“Quick, grab the binoculars!” My husband and I stand up from our camping chairs. I put my thermos down next to our other provisions—oranges, granola,
“Quick, grab the binoculars!” My husband and I stand up from our camping chairs. I put my thermos down next to our other provisions—oranges, granola, two types of sunscreen—and squint through the lenses. “Is that an eagle?”
Not quite. It’s just a robust crow, perched on a condo. It was the first beautiful weekend of the year, and we’d wanted to bask in nature, but the pandemic limited our options. We can’t be picky about wildlife encounters, as our campsite for the foreseeable future is the roof of our Brooklyn apartment building.
The building was once a three-story 1930s dairy plant with art deco flourishes, remodeled a couple of decades ago into an eight-unit residence. We feel lucky to live in a historical landmark, even with its old-building quirks, like pinging radiators and fickle water pressure. Last year it sold to a new owner with a rather laissez-faire approach to maintenance. The roof is not like the sumptuous sky decks on nearby high-rises, with professional landscaping and handsome patio furniture. Ours is bare, with a rubbery gray coating occasionally interrupted by strips of plain black bitumen. A rusty ladder leads to a rusty flagpole. Wires of unknown provenance snake haphazardly along the ledges, and I like to imagine them as the infrastructure that once powered pirate radio. But the neglect works in our favor—nobody cares about it but us. It requires only a little imagination to see it as an urban campground, not exactly off-grid, but removed enough to momentarily unplug.
We’ve built a small garden by filling a series of scavenged pots and buckets with seedlings purchased from our local plant shop. The mint is promisingly tall, and we’re bartering for some zinnias on Craigslist. Plus, the fauna isn’t limited to corvids. A family of carpenter bees swoop around the roof’s perimeter; one curious member frequently hovers near the door, eyeing anyone who comes upstairs. Bumblebees zoom around too, but they’re chiefly concerned with the gangly yellow florets sprouting from last season’s kale. Starlings and sparrows hop along tree branches in our sight line. Squirrels sometimes chitter to one another as they hug the trunks.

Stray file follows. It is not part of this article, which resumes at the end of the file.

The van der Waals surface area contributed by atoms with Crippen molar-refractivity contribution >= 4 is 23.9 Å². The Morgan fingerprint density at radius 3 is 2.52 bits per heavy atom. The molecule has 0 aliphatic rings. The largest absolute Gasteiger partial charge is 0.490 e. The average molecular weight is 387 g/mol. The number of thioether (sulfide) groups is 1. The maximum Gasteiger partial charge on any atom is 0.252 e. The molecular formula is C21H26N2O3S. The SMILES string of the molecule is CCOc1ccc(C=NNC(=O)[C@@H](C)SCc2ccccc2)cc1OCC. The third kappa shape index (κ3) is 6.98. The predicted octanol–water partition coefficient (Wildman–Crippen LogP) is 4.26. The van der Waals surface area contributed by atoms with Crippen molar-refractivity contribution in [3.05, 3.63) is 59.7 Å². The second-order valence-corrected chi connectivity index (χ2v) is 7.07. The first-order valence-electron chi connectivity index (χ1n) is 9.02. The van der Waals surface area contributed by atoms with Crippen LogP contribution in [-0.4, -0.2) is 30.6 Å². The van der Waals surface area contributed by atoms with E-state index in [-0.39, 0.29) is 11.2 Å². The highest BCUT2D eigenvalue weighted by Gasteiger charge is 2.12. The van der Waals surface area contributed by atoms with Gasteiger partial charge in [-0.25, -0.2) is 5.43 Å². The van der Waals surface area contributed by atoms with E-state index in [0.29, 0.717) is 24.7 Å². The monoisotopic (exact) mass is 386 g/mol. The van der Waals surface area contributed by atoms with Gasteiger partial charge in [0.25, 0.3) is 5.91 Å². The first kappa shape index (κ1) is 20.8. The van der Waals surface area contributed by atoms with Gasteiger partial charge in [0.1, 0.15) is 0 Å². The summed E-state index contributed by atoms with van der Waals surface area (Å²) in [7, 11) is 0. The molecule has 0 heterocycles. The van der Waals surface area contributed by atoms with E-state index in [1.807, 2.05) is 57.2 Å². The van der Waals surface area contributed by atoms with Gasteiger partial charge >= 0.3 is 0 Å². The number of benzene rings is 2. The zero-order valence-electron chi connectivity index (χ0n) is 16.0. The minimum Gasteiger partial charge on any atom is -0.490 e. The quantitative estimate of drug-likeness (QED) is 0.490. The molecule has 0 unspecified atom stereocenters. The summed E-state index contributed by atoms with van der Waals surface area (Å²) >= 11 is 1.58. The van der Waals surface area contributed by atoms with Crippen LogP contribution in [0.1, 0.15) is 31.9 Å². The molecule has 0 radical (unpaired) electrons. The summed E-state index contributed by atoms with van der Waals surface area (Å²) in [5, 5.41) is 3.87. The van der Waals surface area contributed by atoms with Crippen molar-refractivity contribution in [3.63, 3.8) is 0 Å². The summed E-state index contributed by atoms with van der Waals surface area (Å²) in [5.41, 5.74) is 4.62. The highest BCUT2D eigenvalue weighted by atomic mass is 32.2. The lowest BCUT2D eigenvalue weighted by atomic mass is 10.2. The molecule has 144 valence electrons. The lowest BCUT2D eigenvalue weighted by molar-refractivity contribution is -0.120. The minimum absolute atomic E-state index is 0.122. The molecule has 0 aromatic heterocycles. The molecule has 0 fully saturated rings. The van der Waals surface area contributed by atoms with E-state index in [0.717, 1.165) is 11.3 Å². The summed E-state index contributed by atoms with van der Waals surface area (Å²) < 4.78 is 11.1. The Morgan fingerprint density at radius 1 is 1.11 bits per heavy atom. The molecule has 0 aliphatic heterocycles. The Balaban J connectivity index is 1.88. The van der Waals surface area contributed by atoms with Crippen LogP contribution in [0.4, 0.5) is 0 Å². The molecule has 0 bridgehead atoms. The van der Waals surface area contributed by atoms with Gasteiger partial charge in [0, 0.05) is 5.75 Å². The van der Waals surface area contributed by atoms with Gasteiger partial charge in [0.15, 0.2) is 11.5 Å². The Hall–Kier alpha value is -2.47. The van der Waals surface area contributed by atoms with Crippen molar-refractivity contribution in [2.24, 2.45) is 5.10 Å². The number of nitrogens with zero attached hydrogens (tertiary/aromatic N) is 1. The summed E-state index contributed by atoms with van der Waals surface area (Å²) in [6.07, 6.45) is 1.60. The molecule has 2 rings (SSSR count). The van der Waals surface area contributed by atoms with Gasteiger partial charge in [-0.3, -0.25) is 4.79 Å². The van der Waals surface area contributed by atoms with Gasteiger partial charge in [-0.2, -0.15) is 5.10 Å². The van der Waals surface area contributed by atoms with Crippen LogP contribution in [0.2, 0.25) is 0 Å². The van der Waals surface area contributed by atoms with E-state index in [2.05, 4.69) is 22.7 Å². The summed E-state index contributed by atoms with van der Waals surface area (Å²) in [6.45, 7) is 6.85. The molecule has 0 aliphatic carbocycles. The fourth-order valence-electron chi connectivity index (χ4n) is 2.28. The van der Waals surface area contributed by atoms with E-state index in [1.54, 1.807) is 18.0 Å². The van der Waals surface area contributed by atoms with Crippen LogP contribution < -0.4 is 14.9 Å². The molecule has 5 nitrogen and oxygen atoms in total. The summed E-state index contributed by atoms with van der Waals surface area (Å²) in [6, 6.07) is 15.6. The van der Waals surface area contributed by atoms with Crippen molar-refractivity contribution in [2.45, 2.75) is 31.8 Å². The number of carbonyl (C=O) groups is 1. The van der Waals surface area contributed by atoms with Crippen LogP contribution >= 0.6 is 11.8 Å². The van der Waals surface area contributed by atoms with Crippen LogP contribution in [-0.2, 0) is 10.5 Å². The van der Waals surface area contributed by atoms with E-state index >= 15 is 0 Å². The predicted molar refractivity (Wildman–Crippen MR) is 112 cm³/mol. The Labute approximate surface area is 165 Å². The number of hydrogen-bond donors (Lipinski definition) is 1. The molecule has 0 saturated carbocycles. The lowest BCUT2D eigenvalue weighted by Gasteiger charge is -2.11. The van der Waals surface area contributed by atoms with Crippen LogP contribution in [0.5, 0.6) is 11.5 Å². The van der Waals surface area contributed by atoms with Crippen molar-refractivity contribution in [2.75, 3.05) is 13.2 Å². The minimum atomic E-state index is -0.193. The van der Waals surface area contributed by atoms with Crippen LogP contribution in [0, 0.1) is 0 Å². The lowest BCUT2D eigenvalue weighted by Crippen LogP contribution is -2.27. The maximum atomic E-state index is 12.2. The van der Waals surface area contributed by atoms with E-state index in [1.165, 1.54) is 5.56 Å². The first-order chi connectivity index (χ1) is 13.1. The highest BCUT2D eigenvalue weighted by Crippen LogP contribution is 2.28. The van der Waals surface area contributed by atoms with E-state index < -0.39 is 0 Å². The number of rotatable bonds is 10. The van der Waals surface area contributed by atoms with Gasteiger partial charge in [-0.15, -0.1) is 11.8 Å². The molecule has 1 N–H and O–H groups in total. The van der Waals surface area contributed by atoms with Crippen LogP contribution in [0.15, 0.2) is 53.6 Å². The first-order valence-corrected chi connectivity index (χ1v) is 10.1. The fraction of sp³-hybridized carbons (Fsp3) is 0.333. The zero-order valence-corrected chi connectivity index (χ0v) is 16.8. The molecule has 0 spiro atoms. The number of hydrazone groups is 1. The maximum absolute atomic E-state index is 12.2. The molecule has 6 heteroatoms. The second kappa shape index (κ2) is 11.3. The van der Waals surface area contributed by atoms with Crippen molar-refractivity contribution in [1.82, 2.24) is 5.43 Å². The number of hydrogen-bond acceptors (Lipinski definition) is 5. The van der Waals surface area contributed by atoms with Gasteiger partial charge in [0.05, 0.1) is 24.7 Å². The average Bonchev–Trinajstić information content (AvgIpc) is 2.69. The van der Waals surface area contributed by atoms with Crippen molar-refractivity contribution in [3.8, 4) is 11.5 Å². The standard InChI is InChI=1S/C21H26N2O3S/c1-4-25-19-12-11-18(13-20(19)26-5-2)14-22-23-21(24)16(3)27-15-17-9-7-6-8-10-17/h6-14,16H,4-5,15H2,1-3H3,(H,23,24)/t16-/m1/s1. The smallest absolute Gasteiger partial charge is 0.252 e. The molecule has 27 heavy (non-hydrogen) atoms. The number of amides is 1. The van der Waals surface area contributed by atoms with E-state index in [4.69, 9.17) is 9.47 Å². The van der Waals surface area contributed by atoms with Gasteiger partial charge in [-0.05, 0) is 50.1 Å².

Another species abounds too. The people-watching during a pandemic is captivating. We survey the latest in mask fashion—bandannas are trendy, and it’s rare to see an N95 in the wild. One neighbor loves to take calls on his balcony just as much as he loathes wearing shirts. Young guys pop wheelies on motorbikes. Hasidic children race scooters while their mothers stroll and chat. At 7 each evening, people clap for frontline workers. One night the shirt-hater screamed, “I LOVE HEALTH CARE!” Not the stereotypical sounds of nature, but these outbursts of solidarity are more heartening than a babbling brook. They are the calls of a community eager to make contact. Since most of our encounters with other people are mediated through screens right now, it’s a relief to see and hear strangers out in the world.
To be sure, the roof has had, and facilitated, tough times. Like when I took my sister up there while she was visiting, and we fled after she picked up her wine glass and a cockroach dangled from its base like a wine charm from hell. Or the time a rat died and its corpse melted into the asphalt, turning everyone’s stomachs for weeks. The roof lacks natural shade, and stepping through its door on a sunny afternoon can feel like walking into a giant kiln. There’s no water, and no firepits to be found.
Then again, we don’t have to worry about bears or storms or digging a hole to serve as a toilet. And we’re still carrying out many satisfying rituals: Hiking up the stairs isn’t the same as ascending a mountain, but my calves burn on days when we lug up water jugs for the plants. We’re picnicking and lounging and stargazing. Disconnected from Wi-Fi, we ignore our phones in favor of one another. So what if we have to make s’mores down on the kitchen stovetop? We are privileged to have any outdoor space at all, let alone a slice of sky with a view of Manhattan. Maybe someday I’ll pitch a tent in British Columbia or rent a hut in southern Thailand again. For now, though, I’m finding this improvised approximation of camping to be suited to the moment. Instead of taking me outside of the city, it provides an ideal vantage point to appreciate the neighborhood’s splendor, both natural and human.
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KATE KNIBBS (@Knibbs) writes about culture for WIRED.
This article appears in the July/August issue. Subscribe now.
Photograph: Getty Images
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